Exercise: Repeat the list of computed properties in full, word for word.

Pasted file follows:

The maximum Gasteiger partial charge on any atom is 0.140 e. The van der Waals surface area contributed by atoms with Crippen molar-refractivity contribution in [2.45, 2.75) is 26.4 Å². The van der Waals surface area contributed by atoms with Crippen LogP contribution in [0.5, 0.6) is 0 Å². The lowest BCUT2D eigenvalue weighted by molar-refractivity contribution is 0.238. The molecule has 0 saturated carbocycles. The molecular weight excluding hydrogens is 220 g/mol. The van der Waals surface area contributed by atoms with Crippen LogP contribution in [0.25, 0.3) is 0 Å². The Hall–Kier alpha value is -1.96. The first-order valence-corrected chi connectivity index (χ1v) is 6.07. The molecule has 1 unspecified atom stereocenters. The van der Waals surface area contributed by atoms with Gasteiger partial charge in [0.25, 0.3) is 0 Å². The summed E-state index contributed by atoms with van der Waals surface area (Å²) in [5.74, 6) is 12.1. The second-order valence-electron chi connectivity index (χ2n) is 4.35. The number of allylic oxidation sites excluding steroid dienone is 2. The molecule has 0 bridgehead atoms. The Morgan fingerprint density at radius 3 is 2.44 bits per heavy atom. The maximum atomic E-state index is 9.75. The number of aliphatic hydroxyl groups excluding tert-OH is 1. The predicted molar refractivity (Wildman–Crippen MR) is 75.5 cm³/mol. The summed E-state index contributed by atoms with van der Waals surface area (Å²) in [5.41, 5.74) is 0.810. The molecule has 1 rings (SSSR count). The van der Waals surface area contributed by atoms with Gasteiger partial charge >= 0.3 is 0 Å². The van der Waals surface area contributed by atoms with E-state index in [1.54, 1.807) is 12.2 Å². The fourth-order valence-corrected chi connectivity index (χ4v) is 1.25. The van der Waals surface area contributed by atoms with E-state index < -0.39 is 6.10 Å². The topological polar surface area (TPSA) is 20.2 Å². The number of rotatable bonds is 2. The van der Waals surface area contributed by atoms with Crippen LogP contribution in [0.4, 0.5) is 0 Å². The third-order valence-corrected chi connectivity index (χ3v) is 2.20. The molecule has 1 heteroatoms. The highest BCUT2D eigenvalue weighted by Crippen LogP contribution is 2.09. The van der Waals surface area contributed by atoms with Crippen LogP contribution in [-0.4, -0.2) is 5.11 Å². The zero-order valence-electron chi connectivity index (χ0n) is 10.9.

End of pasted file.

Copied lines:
The maximum Gasteiger partial charge on any atom is 0.140 e. The van der Waals surface area contributed by atoms with Crippen molar-refractivity contribution in [2.45, 2.75) is 26.4 Å². The van der Waals surface area contributed by atoms with Crippen LogP contribution in [0.5, 0.6) is 0 Å². The lowest BCUT2D eigenvalue weighted by molar-refractivity contribution is 0.238. The molecule has 0 saturated carbocycles. The molecular weight excluding hydrogens is 220 g/mol. The van der Waals surface area contributed by atoms with Crippen LogP contribution in [0.25, 0.3) is 0 Å². The Hall–Kier alpha value is -1.96. The first-order valence-corrected chi connectivity index (χ1v) is 6.07. The molecule has 1 unspecified atom stereocenters. The van der Waals surface area contributed by atoms with Gasteiger partial charge in [0.25, 0.3) is 0 Å². The summed E-state index contributed by atoms with van der Waals surface area (Å²) in [5.74, 6) is 12.1. The second-order valence-electron chi connectivity index (χ2n) is 4.35. The number of allylic oxidation sites excluding steroid dienone is 2. The molecule has 0 bridgehead atoms. The Morgan fingerprint density at radius 3 is 2.44 bits per heavy atom. The maximum atomic E-state index is 9.75. The number of aliphatic hydroxyl groups excluding tert-OH is 1. The predicted molar refractivity (Wildman–Crippen MR) is 75.5 cm³/mol. The summed E-state index contributed by atoms with van der Waals surface area (Å²) in [5.41, 5.74) is 0.810. The molecule has 1 rings (SSSR count). The van der Waals surface area contributed by atoms with Gasteiger partial charge >= 0.3 is 0 Å². The van der Waals surface area contributed by atoms with E-state index in [1.54, 1.807) is 12.2 Å². The fourth-order valence-corrected chi connectivity index (χ4v) is 1.25. The van der Waals surface area contributed by atoms with E-state index < -0.39 is 6.10 Å². The topological polar surface area (TPSA) is 20.2 Å². The number of rotatable bonds is 2. The van der Waals surface area contributed by atoms with Crippen LogP contribution in [0.4, 0.5) is 0 Å². The third-order valence-corrected chi connectivity index (χ3v) is 2.20. The molecule has 1 heteroatoms. The highest BCUT2D eigenvalue weighted by Crippen LogP contribution is 2.09. The van der Waals surface area contributed by atoms with Crippen LogP contribution in [-0.4, -0.2) is 5.11 Å². The zero-order valence-electron chi connectivity index (χ0n) is 10.9.